Tommy Wiseau's The Room is a Blast

The Room
Written & directed by Tommy Wiseau (2003)
Producer & Executive Producer: Tommy Wiseau
Starring Tommy Wiseau, Juliette Daniel, Greg Sestero, Phillip Haldiman

Monthly screenings now at The Royal Toronto

People throw plastic spoons and have impromptu games of football - and that's the audience! They yell at Lisa's unfaithful ways, and shout corrections when the characters in the film claim to be together for seven years at the end after mentioning five years at the beginning, or remind Claudette of her breast cancer diagnosis... Screenings of The Room, a film by one Tommy Wiseau, are definitely an audience participation event.

"Can you ever really trust anyone?" So asks The Room, the indie film to end all indie films, during the course of its tortured 90 minute plot. Wiseau plays Johnny, a "successful banker" who lives with Lisa (Daniel). He thinks they're about to get married, but Lisa's bored, and starts sleeping with his best friend Mark (Sestero). Things go from bad to worse for Johnny, who ends up alone and despondent, deciding to end it all... What will become of Denny (Haldiman), the young boy he's befriended, and Claudette, (Carolyn Minnott,) Lisa's Mom, who keeps giving her advice like "you have to think about your financial future..." ?

Armed with a pitch and convinced his melodrama, which he'd already written as a play and a novel, was cinematic gold, Wiseau tried to shop his idea around to Hollywood studios in 2001. It was uniformly rejected, but he was determined, and spent about five years getting together the approximately $6 million he eventually spent filming and promoting his masterpiece as "A film with the passion of Tennessee Williams." After all his efforts, the film debuted in 2003 at two theatres in Los Angeles. The only problem is... the film that Variety noted was "a self-distributed directorial debut so hopelessly amateurish that auds reportedly walked out during its two-week run in July 2003".

How bad is it? Judge for yourself with the trailer.

Seemingly undaunted, Wiseau kept showing the film once a month in LA, and it began to get a cult following for its seemingly unintentional humour. He started to add "Experience this quirky new black comedy, it's a riot!" to his promos, and in interviews now claims that the films many plot holes and general ineptness was all part of the plan. I will say that it's hard, though, if you actually know what you're doing, to make a film that's inept on so many levels. There are plot holes, like Claudette's announcement early on that she's been diagnosed with breast cancer. "But it'll be all right.." she assures her daughter - and the fact is never mentioned again. Denny, a young man Johnny's befriended, gets roughed up by a "thug" supposedly for owing drug money.. a fact that is also never mentioned again.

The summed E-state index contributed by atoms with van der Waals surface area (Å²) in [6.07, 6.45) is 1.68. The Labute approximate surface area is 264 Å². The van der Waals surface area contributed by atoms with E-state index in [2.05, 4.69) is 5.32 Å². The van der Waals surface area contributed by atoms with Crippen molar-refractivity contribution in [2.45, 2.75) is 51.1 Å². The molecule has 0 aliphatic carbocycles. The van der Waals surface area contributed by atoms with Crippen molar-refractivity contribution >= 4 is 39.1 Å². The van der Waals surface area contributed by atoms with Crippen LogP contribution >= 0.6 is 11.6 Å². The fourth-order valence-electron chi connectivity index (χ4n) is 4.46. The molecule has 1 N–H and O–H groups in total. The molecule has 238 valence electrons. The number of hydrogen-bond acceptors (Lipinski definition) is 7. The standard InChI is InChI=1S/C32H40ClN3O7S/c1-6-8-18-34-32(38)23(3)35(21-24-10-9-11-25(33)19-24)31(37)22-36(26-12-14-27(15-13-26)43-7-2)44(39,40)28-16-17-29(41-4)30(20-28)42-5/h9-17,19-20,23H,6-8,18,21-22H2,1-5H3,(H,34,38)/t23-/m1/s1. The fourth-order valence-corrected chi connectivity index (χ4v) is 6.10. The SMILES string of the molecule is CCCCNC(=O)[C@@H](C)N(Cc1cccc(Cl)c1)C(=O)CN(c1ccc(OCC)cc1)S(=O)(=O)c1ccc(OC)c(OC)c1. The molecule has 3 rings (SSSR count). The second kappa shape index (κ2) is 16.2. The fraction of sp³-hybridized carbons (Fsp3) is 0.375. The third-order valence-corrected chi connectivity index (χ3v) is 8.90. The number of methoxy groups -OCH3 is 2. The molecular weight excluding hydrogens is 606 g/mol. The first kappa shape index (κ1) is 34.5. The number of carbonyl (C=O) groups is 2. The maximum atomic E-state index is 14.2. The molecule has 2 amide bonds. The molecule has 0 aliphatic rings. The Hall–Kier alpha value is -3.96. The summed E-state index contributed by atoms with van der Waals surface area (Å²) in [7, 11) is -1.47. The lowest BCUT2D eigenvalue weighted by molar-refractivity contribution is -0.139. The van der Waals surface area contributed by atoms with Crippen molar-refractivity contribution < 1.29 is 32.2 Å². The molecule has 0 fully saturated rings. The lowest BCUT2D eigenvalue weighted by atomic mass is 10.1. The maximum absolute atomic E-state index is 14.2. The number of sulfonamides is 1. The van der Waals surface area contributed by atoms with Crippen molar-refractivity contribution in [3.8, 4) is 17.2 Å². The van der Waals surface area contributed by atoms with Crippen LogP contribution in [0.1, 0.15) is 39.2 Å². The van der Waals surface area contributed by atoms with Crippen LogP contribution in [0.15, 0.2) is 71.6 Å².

The male characters have a bizarre predilection for tossing around the football.. when they're about 3 feet apart - and somehow, someone always ends up getting hurt. People keep having impromptu pillow fights. The script clearly changed over time, and dialogue is poorly and obviously over dubbed. Some scenes aren't entirely in focus. Characters come and go without reason, and change costumes in poorly edited mid-shot. There are many hilarious soft core porn sex scenes - complete with candles and roses, Lisa's boobs and Johnny's butt. Sestero, as Mark, ostensibly more modest, apparently has sex with a blanket wrapped around his groin. That's only scratching the surface of all film's the noticeable gaffes. Believable characters with motivation and such? Nowhere to be found. Pointless scenes and inane dialogue? They abound. It is, in short, so bad that it's effing hilarious.

As for Wiseau's current claim to have manufactured a faux-inept movie, cast members have disputed that in interviews. Even Greg Sestero, who apparently really is a friend of Wiseau's (although he doesn't say "best friend"... he he - it's an inside joke you'll get once you see the movie!) says in an online article "You watch the flower-shop scene and ask yourself, “What were they thinking?” It pulls you in. And at the end of the day, it’s just entertainment. So, “so bad its good” definitely pertains to this movie."

Here's a montage of Wiseau's acting range for your consideration, and here's Wiseau's classic line - typically pronounced to the audience's wild applause.

Monthly screenings began in LA, New York City, and have steadily spread across the US, Canada and into the UK, with audience members' raucous participation part of the whole experience. There are odd framed pictures of cutlery in Johnny and Lisa's apartment - hence the throwing of the plastic spoons (although, as mentioned by management at the Royal, please don't throw them at the screen!) Those who clearly have seen the flick before add their own pithy insights. In one scene, Johnny talks about his problems with Lisa with Peter, a friend who's a psychologist. Peter's response is something along the lines of "'s complicated.. you just have to keep going.." Someone yelled out "You're a terrible psychologist!" much to the crowd's delight.

And I have one enduring question. What room??? What the hell is the title all about? Check the movie's website or your local listings for a screen near you. If you're in Toronto, join The Royal's Facebook page and you'll get an invitation to the next screening in January.